Panel Urges Governments to Track Canadians’ Climate Resilience
With Canada already facing serious climate change impacts, governments must move urgently to report on how safe citizens are from floods, fires, and other climate-related hazards, the federal government’s Expert Panel on Climate Change Adaptation and Resilience reported this week.
The panel identified 54 indicators that governments should put in place, concluding that “basic information such as the percentage of poor Canadians who are living in high-risk areas, or the readiness of infrastructure for the change in temperatures and rainfall, are inconsistent or simply not kept,” The Canadian Press reports.
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“It’s essential that Canadians act now to adapt and build their resilience to climate change,” the report stated. “Climate change impacts occurring across the country pose significant risks to Canadians’ health, safety, and well-being.”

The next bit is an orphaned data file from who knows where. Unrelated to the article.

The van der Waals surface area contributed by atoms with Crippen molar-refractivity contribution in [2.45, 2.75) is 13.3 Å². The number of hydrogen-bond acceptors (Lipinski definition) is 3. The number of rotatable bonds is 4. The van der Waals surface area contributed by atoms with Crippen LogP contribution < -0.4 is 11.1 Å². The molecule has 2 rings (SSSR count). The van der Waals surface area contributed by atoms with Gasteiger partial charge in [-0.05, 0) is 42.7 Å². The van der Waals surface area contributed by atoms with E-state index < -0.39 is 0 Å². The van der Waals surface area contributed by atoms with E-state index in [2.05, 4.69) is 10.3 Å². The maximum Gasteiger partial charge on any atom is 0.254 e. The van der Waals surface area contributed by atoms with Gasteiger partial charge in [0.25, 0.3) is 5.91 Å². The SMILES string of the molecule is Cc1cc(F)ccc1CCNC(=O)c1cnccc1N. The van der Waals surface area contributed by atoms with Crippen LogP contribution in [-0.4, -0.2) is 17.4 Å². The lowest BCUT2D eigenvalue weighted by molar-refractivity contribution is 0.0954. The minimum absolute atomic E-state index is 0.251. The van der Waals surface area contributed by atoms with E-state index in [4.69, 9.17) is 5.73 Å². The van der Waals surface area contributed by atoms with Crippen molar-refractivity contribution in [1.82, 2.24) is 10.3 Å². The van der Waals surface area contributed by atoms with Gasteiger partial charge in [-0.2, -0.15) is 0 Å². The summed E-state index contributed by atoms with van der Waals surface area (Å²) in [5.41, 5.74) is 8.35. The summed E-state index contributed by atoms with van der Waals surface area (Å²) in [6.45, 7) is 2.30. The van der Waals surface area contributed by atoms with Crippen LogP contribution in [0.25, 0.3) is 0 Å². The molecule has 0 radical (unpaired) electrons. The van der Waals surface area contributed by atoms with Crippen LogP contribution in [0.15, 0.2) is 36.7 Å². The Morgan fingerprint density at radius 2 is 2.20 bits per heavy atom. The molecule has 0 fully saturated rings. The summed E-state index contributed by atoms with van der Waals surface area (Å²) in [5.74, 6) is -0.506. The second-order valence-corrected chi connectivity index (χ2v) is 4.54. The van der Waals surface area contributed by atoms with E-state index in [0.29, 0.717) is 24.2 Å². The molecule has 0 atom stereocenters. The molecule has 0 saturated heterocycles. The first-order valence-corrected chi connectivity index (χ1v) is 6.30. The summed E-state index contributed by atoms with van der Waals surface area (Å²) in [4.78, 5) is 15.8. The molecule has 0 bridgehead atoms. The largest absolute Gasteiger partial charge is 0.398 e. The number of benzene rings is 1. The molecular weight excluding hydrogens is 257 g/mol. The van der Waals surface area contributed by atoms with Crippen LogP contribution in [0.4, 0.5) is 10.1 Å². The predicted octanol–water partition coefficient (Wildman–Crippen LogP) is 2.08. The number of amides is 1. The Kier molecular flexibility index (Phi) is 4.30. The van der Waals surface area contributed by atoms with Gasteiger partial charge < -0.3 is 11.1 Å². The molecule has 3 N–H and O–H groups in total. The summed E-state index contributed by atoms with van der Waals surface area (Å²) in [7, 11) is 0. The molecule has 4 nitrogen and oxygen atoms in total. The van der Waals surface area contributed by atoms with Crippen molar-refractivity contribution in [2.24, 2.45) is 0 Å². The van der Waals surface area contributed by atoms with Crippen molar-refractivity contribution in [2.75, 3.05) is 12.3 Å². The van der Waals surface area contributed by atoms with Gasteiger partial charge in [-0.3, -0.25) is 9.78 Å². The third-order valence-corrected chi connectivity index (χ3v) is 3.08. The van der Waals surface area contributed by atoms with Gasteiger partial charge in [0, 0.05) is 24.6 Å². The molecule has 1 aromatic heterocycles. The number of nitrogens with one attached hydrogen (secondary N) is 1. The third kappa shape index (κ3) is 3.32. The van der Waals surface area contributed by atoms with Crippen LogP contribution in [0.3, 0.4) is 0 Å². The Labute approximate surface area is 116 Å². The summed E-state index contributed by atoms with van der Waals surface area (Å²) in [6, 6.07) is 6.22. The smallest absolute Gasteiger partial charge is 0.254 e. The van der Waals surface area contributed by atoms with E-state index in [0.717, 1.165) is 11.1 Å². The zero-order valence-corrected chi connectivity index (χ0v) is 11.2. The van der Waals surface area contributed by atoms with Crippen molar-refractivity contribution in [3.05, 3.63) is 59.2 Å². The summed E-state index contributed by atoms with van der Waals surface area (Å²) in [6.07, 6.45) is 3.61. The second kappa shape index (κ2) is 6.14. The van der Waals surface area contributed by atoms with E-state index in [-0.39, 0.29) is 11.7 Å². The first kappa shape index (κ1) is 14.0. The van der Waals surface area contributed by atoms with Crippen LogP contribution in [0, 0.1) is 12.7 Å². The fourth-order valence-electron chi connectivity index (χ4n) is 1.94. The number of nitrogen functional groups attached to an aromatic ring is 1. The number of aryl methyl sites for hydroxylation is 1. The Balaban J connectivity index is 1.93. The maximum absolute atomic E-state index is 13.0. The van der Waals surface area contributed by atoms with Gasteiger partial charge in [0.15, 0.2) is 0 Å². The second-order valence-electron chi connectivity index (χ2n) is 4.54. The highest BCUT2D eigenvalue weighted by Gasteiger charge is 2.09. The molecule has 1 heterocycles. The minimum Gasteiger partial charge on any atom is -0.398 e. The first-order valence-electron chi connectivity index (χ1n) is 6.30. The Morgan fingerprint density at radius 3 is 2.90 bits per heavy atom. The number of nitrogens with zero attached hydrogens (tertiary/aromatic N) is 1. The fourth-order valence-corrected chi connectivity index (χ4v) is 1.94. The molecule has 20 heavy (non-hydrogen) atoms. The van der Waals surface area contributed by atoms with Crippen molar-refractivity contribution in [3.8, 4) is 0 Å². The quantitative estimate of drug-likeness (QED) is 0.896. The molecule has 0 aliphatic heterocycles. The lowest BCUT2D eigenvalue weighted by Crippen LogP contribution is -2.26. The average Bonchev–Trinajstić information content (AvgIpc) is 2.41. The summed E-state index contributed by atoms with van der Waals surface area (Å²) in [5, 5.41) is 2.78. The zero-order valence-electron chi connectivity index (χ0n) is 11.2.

“The only way for the national government to do its job is for every province to commit to tracking these indicators,” said advisory panel member and University of New Brunswick research associate Louise Comeau. “It ends up being an evaluation of whether the governments are making their citizens and communities safer in the face of known climate change risk and emerging climate change risk.”
Among its measures of climate impact, the panel included the proportion of Indigenous and other people whose access to the land—including traditional foods and ways of life—is vulnerable to sea level rise and severe storms. Panelists also looked for measures of resilience, including “build-back better” bylaws at the municipal level that take climate change into account when a community rebuilds after a disaster.
“It’s putting a focus on a measurement system where we can start to calculate or document the negative impacts associated with climate change and extreme weather events that goes beyond cavalier or anecdotal evidence,” said panel chair Blair Feltmate of the University of Waterloo.